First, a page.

Russian Federation's male judokas reigned supreme in the three heavyweight categories while France and Turkey came up big in the women's finals at the grand finale in Budapest
Mikhail Igolnikov (24), Niyaz Ilyasov (25), and Inal Tasoev (22), proved what a heavyweight judo force Russian Federation will bring to Tokyo 2020 next summer by winning all three of the -90kg, -100kg, and +100kg categories on the final day of action at the 2020 Hungary Judo Grand Slam.
It was a fantastique final day for France too as Rio 2016 silver medallist Audrey Tcheumeo won an all-French -78kg final and Kayra Sayit claimed the +78kg title for Turkey.
While there was individual joy and team celebrations on the last day of action, plenty of plaudits went to the collective action that made an international tournament of this dimension possible in the middle of a pandemic.
Judoka's were delighted to be able to get back on the mat and engaging in randori with a chance to compete with some of the best in the world.
With the clock ticking down to the rescheduled Olympic Games Tokyo 2020, every minute on the mat counts.
A zarei to everyone involved.
2020 Hungary Grand Slam Highlights
Men's -90kg: Igolnikov sets Russia on a roll
It was a day to remember for Russian Federation in the Hungarian capital.
First up on the men's side was the -90kg category, and the field looked fierce with the last three World Champions warming up: Serbian Nemanja Majdov (2017), Spain's Nikoloz Sherazadishvili (2018) and Dutch judoka Noel Van T End (2019).
By the time the final came around not one was left standing, revealing the unpredictability in this category.
Russian Federation's Mikhail Igolnikov faced Mongolian Altanbagana Gantulga to decide it and it was over in 21 seconds, Igolnikov ending Gantulga's challenge with one of the ippons of the tournament, turning an uchi-mata into a winning throw with some fleet-footed magic.
Mammadali Mehdiyev and Sherazadishvili won the two bronze medals.
Women's -78kg: Audrey Tcheumeo on top
In the absence of French master Teddy Riner there were still plenty of positives for France.
Look no further than the final of the -78kg for evidence with Audrey Tcheumeo facing Fanny Posvite in the final.
Tcheumeo looks back to her blistering best, rejuvenated and invigorated by the time off, she dominated the final and let out a roar at the end of the fight that showed us all where her focus and energy is right now.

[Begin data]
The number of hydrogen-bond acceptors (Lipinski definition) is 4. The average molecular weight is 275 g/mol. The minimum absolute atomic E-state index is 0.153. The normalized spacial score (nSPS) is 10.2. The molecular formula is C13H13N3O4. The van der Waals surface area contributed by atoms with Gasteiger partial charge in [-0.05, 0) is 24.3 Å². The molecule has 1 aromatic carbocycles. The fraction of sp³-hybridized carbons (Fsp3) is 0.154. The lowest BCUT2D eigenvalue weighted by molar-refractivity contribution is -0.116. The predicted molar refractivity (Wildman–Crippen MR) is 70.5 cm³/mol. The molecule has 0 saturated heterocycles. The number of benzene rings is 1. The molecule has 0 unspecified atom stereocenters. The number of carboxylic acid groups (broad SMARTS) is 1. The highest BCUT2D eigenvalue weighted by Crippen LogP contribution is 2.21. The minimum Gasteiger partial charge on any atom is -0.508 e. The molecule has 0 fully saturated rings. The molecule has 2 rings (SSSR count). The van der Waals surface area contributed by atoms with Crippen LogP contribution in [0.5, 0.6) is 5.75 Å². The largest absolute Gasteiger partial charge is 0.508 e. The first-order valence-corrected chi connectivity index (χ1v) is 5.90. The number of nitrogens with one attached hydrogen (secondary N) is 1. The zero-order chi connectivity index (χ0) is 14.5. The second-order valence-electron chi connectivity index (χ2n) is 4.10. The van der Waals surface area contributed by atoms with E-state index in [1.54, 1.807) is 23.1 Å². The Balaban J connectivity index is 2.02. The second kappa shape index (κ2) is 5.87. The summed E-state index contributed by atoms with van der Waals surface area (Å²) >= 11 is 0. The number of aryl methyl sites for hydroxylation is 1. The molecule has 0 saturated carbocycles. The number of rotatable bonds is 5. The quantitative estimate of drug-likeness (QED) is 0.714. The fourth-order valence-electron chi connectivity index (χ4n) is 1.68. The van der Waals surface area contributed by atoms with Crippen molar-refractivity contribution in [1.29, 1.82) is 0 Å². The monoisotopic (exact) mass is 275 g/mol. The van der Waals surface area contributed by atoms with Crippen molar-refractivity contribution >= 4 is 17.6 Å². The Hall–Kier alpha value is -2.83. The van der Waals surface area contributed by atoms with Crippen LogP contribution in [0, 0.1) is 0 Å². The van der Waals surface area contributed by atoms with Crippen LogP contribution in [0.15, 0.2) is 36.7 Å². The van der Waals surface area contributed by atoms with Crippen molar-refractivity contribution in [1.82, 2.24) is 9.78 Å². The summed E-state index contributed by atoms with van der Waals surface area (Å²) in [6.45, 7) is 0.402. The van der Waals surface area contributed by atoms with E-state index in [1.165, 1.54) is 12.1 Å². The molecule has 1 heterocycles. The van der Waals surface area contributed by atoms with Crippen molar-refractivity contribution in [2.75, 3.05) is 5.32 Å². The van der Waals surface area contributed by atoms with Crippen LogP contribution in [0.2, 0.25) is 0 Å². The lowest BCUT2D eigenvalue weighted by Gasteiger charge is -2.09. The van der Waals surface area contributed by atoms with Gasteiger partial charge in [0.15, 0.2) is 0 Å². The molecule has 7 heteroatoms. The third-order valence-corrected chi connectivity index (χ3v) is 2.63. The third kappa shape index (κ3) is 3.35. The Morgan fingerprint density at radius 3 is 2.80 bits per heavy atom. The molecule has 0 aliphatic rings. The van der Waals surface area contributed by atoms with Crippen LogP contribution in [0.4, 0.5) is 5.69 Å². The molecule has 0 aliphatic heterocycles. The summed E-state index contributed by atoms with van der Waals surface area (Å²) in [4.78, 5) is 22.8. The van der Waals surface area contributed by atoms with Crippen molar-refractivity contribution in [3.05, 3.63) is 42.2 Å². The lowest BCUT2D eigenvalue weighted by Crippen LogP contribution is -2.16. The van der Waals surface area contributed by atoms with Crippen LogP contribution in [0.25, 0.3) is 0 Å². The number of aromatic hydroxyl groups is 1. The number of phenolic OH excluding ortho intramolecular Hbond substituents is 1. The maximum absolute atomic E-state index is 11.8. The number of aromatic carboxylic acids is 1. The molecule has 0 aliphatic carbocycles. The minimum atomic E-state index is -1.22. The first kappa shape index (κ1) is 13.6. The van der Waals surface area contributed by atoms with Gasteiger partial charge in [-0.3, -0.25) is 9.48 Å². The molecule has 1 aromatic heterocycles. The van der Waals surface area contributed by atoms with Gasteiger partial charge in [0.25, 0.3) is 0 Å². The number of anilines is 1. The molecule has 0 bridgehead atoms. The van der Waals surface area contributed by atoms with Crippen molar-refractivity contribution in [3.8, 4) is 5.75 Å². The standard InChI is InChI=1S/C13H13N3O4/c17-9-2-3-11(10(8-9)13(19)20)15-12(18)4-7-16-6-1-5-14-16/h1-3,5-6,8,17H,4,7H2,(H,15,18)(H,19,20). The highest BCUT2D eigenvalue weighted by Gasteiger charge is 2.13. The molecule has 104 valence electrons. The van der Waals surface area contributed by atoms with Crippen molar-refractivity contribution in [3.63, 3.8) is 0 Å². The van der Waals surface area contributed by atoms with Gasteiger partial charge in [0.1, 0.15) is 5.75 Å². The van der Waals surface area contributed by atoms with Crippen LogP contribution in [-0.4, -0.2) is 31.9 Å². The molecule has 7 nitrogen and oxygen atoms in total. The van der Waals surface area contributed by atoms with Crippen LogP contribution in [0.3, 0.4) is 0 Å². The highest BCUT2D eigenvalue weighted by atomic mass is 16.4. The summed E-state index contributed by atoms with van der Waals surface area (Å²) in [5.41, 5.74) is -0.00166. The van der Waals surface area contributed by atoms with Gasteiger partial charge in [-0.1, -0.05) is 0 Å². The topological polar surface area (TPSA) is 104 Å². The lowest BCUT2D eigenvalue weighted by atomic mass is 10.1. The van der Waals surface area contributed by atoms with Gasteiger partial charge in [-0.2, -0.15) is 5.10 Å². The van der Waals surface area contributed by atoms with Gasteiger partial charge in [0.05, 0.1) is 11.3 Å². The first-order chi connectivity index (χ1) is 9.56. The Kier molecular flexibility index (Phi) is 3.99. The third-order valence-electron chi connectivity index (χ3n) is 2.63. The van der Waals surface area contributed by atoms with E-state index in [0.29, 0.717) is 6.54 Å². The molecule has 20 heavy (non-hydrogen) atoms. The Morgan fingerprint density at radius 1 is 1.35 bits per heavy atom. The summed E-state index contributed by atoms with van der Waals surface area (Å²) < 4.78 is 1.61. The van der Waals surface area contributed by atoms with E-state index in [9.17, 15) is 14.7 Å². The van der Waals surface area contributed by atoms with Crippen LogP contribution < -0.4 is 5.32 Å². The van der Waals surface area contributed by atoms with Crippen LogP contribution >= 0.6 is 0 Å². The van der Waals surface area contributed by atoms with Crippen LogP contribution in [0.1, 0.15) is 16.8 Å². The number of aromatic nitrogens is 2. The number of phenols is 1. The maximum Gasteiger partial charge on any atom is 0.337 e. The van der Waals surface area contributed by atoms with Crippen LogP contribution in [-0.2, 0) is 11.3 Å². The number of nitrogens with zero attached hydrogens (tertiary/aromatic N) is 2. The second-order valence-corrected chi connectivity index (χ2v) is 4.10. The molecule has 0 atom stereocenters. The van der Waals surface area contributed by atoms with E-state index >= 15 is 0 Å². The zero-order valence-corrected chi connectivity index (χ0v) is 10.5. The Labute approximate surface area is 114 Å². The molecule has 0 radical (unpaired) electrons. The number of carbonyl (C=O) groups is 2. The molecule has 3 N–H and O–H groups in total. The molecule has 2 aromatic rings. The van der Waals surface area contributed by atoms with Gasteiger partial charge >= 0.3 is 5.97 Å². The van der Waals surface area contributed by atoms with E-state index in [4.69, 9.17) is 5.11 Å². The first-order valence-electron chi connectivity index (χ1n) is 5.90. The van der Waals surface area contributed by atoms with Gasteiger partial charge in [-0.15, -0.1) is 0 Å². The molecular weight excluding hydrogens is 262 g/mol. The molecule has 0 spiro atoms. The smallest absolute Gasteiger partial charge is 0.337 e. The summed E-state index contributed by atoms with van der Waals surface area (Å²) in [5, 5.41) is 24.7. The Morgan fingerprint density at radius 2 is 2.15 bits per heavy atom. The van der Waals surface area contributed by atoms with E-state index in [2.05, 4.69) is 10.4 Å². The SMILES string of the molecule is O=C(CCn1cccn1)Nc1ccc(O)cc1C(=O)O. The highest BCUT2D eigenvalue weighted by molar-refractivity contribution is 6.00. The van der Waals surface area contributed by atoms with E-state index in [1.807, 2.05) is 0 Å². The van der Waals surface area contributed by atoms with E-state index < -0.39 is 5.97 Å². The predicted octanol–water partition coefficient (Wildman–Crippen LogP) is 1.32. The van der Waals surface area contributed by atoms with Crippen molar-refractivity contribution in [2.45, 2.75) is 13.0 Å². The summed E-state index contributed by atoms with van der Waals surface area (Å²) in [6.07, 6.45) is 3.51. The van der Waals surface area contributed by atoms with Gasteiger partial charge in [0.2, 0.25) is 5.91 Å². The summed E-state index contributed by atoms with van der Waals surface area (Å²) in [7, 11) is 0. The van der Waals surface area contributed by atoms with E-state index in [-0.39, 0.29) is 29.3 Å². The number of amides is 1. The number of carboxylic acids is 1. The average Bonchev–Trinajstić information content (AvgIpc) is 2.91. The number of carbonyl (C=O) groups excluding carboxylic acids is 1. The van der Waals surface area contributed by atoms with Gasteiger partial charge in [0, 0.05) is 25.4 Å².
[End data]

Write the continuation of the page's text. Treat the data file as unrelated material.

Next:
Bronze at London 2012, silver at Rio 2016, could Tcheumeo complete an Olympic medal full house with gold at Tokyo 2020?
Natascha Ausma (NED) and Loriana Kuka (KOS), took home the bronze medals in this category.
Men's -100kg: Russian revelry continues
Back on the men's side it was Niyaz Ilyasov and Arman Adamian's turn to roll over the competition to make it an all-Russian final.
Portugal's reigning world champion from Tokyo 2019 Jorge Fonseca found out that wearing the red patch on his back did not grant him immunity to the Russian onslaught, Adamian disposing of him in the semi-final.
The final was tense and taught, two men who know each other so well trying to execute almost identical moves, but in the end Ilyasov managed to manoeuvre himself into position to immobilise Adamian with an ushiro-kesa-gatame hold.
Russia 2-0 World.
Fonseca and Canadian Shady Elnahas bagged bronze.
Men's +100kg: Russia's golden treble
With 'King of the Superheavyweights' Teddy Riner absent, there were plenty of pretenders to the throne more than willing to take his place.
Once again Russian Federation proved that they plan a judo takeover in Tokyo by making it an all-Russian final between 22-year-old prodigy Inal Tasoev and 24-year-old Tamerlan Bashaev.
Both judoka went for it to provide a thrilling finale, a failed seoi-nage from Bashaev opening the doort to Tasoev who masterfully flipped his opponent over to then immobilise him for the win.
The two third-place prizes went to the two Georgians Levani Matiashvili and Gela Zaalashvili.
By the Olympic Channel